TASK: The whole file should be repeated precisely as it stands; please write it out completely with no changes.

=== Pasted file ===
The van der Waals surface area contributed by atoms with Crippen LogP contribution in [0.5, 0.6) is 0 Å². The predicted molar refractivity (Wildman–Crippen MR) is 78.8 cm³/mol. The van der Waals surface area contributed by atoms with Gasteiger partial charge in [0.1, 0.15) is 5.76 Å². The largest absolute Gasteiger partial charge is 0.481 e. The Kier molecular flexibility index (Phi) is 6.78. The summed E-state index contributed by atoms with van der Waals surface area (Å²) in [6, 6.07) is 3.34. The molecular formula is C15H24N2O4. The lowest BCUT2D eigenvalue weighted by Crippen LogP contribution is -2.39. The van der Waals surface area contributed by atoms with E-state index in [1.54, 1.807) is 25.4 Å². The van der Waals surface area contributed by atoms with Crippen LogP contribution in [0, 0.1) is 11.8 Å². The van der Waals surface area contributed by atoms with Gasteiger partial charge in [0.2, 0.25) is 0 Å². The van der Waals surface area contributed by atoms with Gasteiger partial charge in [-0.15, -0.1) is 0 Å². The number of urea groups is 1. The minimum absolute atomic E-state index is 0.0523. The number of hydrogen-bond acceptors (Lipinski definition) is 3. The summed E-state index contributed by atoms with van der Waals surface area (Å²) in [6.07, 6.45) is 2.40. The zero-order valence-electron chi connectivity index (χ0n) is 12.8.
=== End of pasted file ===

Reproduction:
The van der Waals surface area contributed by atoms with Crippen LogP contribution in [0.5, 0.6) is 0 Å². The predicted molar refractivity (Wildman–Crippen MR) is 78.8 cm³/mol. The van der Waals surface area contributed by atoms with Gasteiger partial charge in [0.1, 0.15) is 5.76 Å². The largest absolute Gasteiger partial charge is 0.481 e. The Kier molecular flexibility index (Phi) is 6.78. The summed E-state index contributed by atoms with van der Waals surface area (Å²) in [6, 6.07) is 3.34. The molecular formula is C15H24N2O4. The lowest BCUT2D eigenvalue weighted by Crippen LogP contribution is -2.39. The van der Waals surface area contributed by atoms with E-state index in [1.54, 1.807) is 25.4 Å². The van der Waals surface area contributed by atoms with Crippen LogP contribution in [0, 0.1) is 11.8 Å². The van der Waals surface area contributed by atoms with Gasteiger partial charge in [0.2, 0.25) is 0 Å². The van der Waals surface area contributed by atoms with Gasteiger partial charge in [-0.15, -0.1) is 0 Å². The number of urea groups is 1. The minimum absolute atomic E-state index is 0.0523. The number of hydrogen-bond acceptors (Lipinski definition) is 3. The summed E-state index contributed by atoms with van der Waals surface area (Å²) in [6.07, 6.45) is 2.40. The zero-order valence-electron chi connectivity index (χ0n) is 12.8.